LOS ANGELES – Mexico has extradited an American citizen who formerly lived in West Hills to face federal charges related to the illegal trafficking of the world’s largest freshwater fish, a South American species known as Arapaima gigas.
Isaac Zimerman, 66, is expected to appear this afternoon in United States District Court in downtown Los Angeles. He was extradited last week and arrived in the United States on September 24.
Zimerman was charged in a 13-count indictment with using his company, the Hawthorne-based River Wonders LLC, to import piranhas and river stingrays into the United States. Zimerman allegedly possessed those fish in California, and then they were advertised for sale, sold to customers, and shipped to states outside of California. The indictment also contains allegations that Zimerman engaged in additional criminal conduct related to the falsification of documents, obstruction of proceedings, false statements, and smuggling of protected Arapaima gigas from the United States while on pre-trial release.
Zimerman was initially charged in 2009, along with his company and his wife, Leonor Catalina Zimerman. While Leonor Zimerman pleaded guilty to a misdemeanor offense in 2010, Isaac Zimerman fled the United States that same year after prosecutors filed additional charges alleging that he continued to illegally export fish while on bond. Special agents with the United States Fish & Wildlife Service (FWS) tracked Zimerman’s movements through Europe, to Israel and eventually to Mexico.
On March 3, 2015, concluding a four-year manhunt, Zimerman was arrested near Metepec, Mexico. During his flight to avoid prosecution, Zimerman changed his appearance and took other steps to avoid detection and arrest.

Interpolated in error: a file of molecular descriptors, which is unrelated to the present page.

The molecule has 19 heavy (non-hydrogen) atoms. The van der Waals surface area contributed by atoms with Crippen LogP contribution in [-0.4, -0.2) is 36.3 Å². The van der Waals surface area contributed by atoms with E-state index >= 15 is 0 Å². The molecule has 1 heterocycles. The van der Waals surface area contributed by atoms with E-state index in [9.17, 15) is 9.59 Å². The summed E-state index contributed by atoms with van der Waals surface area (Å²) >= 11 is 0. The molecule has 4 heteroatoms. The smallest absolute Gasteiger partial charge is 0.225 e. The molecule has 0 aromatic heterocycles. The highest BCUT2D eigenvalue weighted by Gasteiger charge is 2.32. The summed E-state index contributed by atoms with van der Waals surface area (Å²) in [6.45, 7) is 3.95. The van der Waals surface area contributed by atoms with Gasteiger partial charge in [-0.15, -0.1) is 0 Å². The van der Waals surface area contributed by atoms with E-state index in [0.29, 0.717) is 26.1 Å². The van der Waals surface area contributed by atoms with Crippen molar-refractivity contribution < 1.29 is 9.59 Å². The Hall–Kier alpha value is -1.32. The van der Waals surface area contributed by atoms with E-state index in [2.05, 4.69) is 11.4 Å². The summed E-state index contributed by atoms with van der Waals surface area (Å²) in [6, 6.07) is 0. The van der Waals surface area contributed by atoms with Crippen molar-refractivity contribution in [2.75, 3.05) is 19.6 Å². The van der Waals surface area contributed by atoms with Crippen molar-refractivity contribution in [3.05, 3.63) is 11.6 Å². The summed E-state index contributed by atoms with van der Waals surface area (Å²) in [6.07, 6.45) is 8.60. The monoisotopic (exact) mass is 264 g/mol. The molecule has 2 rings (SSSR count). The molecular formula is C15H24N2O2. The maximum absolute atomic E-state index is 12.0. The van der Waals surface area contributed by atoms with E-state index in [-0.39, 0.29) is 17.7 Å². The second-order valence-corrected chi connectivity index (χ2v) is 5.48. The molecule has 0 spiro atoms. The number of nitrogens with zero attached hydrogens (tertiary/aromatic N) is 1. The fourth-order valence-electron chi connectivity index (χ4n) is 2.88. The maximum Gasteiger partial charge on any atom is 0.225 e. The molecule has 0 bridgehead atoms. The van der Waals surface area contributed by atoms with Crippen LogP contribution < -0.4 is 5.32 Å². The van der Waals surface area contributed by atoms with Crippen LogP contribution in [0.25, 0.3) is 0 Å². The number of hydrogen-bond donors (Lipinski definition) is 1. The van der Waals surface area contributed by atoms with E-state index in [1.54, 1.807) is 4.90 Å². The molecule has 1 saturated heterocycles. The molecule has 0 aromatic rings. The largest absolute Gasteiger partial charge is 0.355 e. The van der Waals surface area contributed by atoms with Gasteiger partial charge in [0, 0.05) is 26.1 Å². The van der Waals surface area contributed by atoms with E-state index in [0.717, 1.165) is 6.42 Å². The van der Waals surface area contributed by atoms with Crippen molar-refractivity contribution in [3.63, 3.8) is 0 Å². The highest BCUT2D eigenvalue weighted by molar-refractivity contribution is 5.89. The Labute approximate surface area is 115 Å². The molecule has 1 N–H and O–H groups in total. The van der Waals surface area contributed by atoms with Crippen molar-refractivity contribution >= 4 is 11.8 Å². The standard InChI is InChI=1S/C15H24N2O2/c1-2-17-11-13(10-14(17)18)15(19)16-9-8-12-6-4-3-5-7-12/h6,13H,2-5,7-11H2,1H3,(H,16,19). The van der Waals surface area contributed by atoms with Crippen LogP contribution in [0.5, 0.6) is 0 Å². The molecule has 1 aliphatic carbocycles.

The Mexican government permitted Zimerman to be extradited to the United States on two of the felony charges related to the illegal exportation of Arapaima gigas.
If he is convicted of the two charges in the indictment that were the subject of the extradition, Zimerman would face a statutory maximum sentence of 20 years in federal prison.
An indictment contains allegations that a defendant has committed a crime. Every defendant is presumed to be innocent until and unless proven guilty in court.
Leonor Zimerman pleaded guilty in 2010 to a misdemeanor count of illegal fish trafficking. She was sentenced by United States District Judge Valerie Baker Fairbank in January 2011 to 21 months of probation and was ordered to pay a $1,500 fine.
The arrest of Isaac Zimerman concluded a four-year manhunt led by FWS, which received assistance from the Mexico City attaché of U.S. Immigration and Customs Enforcement’s Homeland Security Investigations, U.S. Customs and Border Protection, the FWS Intel Unit, Interpol, the U.S. Department of Justice’s Environment and Natural Resources Division, and the U.S. Department of Justice’s Office of International Affairs.